Tag Archives: podcasts

podcast

Winecast 52: Jessica Dupuy, The Wines of Southwest USA

Jessica Dupuy

Jessica Dupuy

Her new book, “The Wines of Southwest USA,” is a candid look at wine in Texas, Colorado, Arizona, and New Mexico

Jessica Dupuy, through her work with media outlets like Texas Monthly, has been fighting the good fight for Drink Local for more than a decade. Her latest effort: “The Wines of Southwest USA” ($40, Infinite Ideas). It’s a candid assessment of regional wine in Texas, Arizona, New Mexico, and Colorado. We’ll give a copy of the book away during the blog’s 13th annual Birthday Week, beginning Nov. 16.

Overall, she says, wine quality is much improved — but that is still much room for improvement. “We’re still not at the point where people see local wine the same way they see local spinach from the farm down the road, or peaches or whatever. So in that respect, we still have a lot of work to do.”

Among the topics we discussed:

• Arizona may offer the highest upside among the states in the book, thanks to a core of impressive young producers.

• Colorado remains one of the most fascinating states in the country, since so much of its grapes are grown at altitude.

• The pandemic has hit regional wine hard, and there remains doubt about how well it survive when things return to normal.

• And finishing a book during a pandemic, with home schooling, is not the easiest thing in the world.

Click here to download or stream the podcast, which is about 16 minutes long and takes up about 11 megabytes. Quality is mostly excellent.

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Winecast 51: Ray Isle, Food & Wine magazine and wine during the pandemic

ray isle

Ray Isle: “Producers are doing anything they can to keep prices from going up.”

“It’s a complicated time for sure, and especially complicated for small producers. … It’s not a time I’d want to be starting a winery.”

Ray Isle, the executive wine editor of Food & Wine, has a unique perspective on wine during the pandemic. He not only writes about wine for one of the country’s leading food magazines, but he brings a practical sense to the job that many of his colleagues don’t bother with. Or, as he said during our chat: “I got into wine as a poor graduate student, and my budget for wine was about $14.99 a month, and I’ve never abandoned that. You have to write about the affordable stuff. That’s what people like to drink.”

We talked about that, and Ray offered a variety of value wine suggestions, including the Sokol Blosser Evolution No.9 white blend (in a 1.5 liter box, no less, which I also liked); a South African red and white; and an $11 Chianti. We also touched on:

• Wine prices and availability during the pandemic — both seem to be better for domestic wines than for imports because of the tariff.

• The future of the tariff; he, too, is cautiously optimistic about getting rid of the 25 percent levy regardless of what happens in November.

• The state of restaurant wine, and why we should be worried about the future of the U.S. restaurant business because trouble there means trouble for or wine.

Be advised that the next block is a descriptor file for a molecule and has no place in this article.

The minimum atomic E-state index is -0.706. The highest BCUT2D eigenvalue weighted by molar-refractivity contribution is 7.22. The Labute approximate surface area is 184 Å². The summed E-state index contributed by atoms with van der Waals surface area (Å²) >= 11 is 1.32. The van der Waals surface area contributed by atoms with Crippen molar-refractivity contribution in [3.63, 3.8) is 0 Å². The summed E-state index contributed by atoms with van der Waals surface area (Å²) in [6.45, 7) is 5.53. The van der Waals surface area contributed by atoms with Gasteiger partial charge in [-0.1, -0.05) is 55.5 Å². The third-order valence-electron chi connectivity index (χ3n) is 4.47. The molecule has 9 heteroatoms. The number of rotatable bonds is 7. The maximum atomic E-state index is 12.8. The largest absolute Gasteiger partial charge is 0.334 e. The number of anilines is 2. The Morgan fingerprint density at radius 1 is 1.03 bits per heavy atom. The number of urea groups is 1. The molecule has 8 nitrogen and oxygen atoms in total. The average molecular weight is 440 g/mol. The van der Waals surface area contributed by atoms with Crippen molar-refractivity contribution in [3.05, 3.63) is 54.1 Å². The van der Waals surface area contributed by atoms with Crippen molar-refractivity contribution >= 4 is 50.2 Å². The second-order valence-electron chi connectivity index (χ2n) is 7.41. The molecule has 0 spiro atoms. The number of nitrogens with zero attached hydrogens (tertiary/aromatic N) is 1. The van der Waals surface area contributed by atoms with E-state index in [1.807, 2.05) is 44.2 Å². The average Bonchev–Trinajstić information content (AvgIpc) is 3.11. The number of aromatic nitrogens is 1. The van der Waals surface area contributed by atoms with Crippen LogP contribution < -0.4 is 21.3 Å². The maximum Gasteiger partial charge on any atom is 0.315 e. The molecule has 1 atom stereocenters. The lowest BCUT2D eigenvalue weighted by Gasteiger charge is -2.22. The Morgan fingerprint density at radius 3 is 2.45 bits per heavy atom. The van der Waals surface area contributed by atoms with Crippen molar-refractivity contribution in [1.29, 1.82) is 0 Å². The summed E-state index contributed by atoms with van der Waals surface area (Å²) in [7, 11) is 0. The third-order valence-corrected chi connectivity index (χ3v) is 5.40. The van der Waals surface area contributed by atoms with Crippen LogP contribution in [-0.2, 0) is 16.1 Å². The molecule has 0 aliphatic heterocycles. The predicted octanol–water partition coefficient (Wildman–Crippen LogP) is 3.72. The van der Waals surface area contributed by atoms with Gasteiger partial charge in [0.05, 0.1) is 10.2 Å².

Click here to download or stream the podcast, which is about 18 minutes long and takes up about 12 megabytes. Quality is very good to excellent.

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Winecast 50: Churro, the blog’s associate editor, and why Millennials and wine don’t get along

Millennials and wine

“I know I need the computer bag, but why are you making me wear the damn hat?”

“We can pay off our student loans or we can buy wine. What do you think we’re going to do?”

One reason I hired Churro as the blog’s new associate editor was his perspective – he isn’t a Baby Boomer, and brings a younger, more fresh approach to the blog. Which is the topic of this podcast: Why Millennials aren’t as interested in wine as their parents and grandparents. Our conversation included:

• Wine prices, and that wine is too expensive for many younger consumers.

• How to make wine easier by using wine apps like Vivino.

• Wine’s competition from craft beer and cocktails. As Churro noted, “they’re doing some amazing things with craft beer these days.” And, by omission, not so amazing things with wine.

• That it’s OK to sniff and swirl and spit, as long as you don’t make a production out of it.

Click here to download or stream the podcast, which is about 12 minutes long and takes up about 4 megabytes. Quality is very good to excellent.

And for the doubters in the audience: I’ve interviewed a dog before — Wishbone, the 1990s PBS TV star. In addition, dog whisperer Amanda Smith lent her much appreciated support.

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Winecast 49: Janie Brooks of Brooks Family Winery and enduring the pandemic

Janie Brooks

Janie Brooks: “We have to be creative, and we have to go outside the usual winery audience.”

Janie Brooks’ forecast is blunt: Small family wineries aren’t doing well and their plight could get even worse

Janie Brooks doesn’t mince words: The pandemic could force a lot of family producers out of the wine business, and anyone who expects things to get better any time soon is going to be disappointed. She paints a picture of lost sales, consumers trading down, producers skipping vintages because they can’t sell what they’ve already made, and way too many grapes in the supply chain.

In other words, Brooks told me, everyone who isn’t a big producer — which is about 90 percent of the 10,000 wineries in the U.S. — is in big trouble.

“If you’re not at sensible price points, and that’s $25 or less, your wine just isn’t moving,” she says.